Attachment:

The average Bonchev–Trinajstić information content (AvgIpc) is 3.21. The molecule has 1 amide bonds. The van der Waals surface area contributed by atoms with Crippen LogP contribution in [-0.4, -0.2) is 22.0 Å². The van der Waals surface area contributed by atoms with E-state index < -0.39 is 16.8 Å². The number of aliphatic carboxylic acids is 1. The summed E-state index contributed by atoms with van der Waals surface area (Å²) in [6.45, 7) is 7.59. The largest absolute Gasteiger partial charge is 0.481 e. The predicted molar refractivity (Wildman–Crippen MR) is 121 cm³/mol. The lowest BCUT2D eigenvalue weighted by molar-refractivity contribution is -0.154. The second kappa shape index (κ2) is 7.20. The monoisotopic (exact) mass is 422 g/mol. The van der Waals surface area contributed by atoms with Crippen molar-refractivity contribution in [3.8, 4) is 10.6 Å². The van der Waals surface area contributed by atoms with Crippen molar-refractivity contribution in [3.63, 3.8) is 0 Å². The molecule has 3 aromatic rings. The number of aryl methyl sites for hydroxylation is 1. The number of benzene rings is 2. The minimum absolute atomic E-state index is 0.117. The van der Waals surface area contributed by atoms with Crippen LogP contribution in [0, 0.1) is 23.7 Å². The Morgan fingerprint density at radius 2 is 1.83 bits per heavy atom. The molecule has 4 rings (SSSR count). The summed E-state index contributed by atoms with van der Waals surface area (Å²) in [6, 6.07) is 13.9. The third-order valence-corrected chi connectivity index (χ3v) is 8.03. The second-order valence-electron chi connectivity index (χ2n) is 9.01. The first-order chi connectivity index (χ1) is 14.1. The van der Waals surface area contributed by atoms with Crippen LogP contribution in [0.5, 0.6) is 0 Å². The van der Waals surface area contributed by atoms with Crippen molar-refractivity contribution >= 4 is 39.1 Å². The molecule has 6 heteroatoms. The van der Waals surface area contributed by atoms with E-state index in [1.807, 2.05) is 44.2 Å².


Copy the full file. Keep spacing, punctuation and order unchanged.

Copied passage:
The average Bonchev–Trinajstić information content (AvgIpc) is 3.21. The molecule has 1 amide bonds. The van der Waals surface area contributed by atoms with Crippen LogP contribution in [-0.4, -0.2) is 22.0 Å². The van der Waals surface area contributed by atoms with E-state index < -0.39 is 16.8 Å². The number of aliphatic carboxylic acids is 1. The summed E-state index contributed by atoms with van der Waals surface area (Å²) in [6.45, 7) is 7.59. The largest absolute Gasteiger partial charge is 0.481 e. The predicted molar refractivity (Wildman–Crippen MR) is 121 cm³/mol. The lowest BCUT2D eigenvalue weighted by molar-refractivity contribution is -0.154. The second kappa shape index (κ2) is 7.20. The monoisotopic (exact) mass is 422 g/mol. The van der Waals surface area contributed by atoms with Crippen molar-refractivity contribution in [3.8, 4) is 10.6 Å². The van der Waals surface area contributed by atoms with Crippen molar-refractivity contribution in [3.63, 3.8) is 0 Å². The molecule has 3 aromatic rings. The number of aryl methyl sites for hydroxylation is 1. The number of benzene rings is 2. The minimum absolute atomic E-state index is 0.117. The van der Waals surface area contributed by atoms with Crippen LogP contribution in [0, 0.1) is 23.7 Å². The Morgan fingerprint density at radius 2 is 1.83 bits per heavy atom. The molecule has 4 rings (SSSR count). The summed E-state index contributed by atoms with van der Waals surface area (Å²) in [6, 6.07) is 13.9. The third-order valence-corrected chi connectivity index (χ3v) is 8.03. The second-order valence-electron chi connectivity index (χ2n) is 9.01. The first-order chi connectivity index (χ1) is 14.1. The van der Waals surface area contributed by atoms with Crippen LogP contribution in [0.5, 0.6) is 0 Å². The van der Waals surface area contributed by atoms with Crippen molar-refractivity contribution >= 4 is 39.1 Å². The molecule has 6 heteroatoms. The van der Waals surface area contributed by atoms with E-state index in [1.807, 2.05) is 44.2 Å².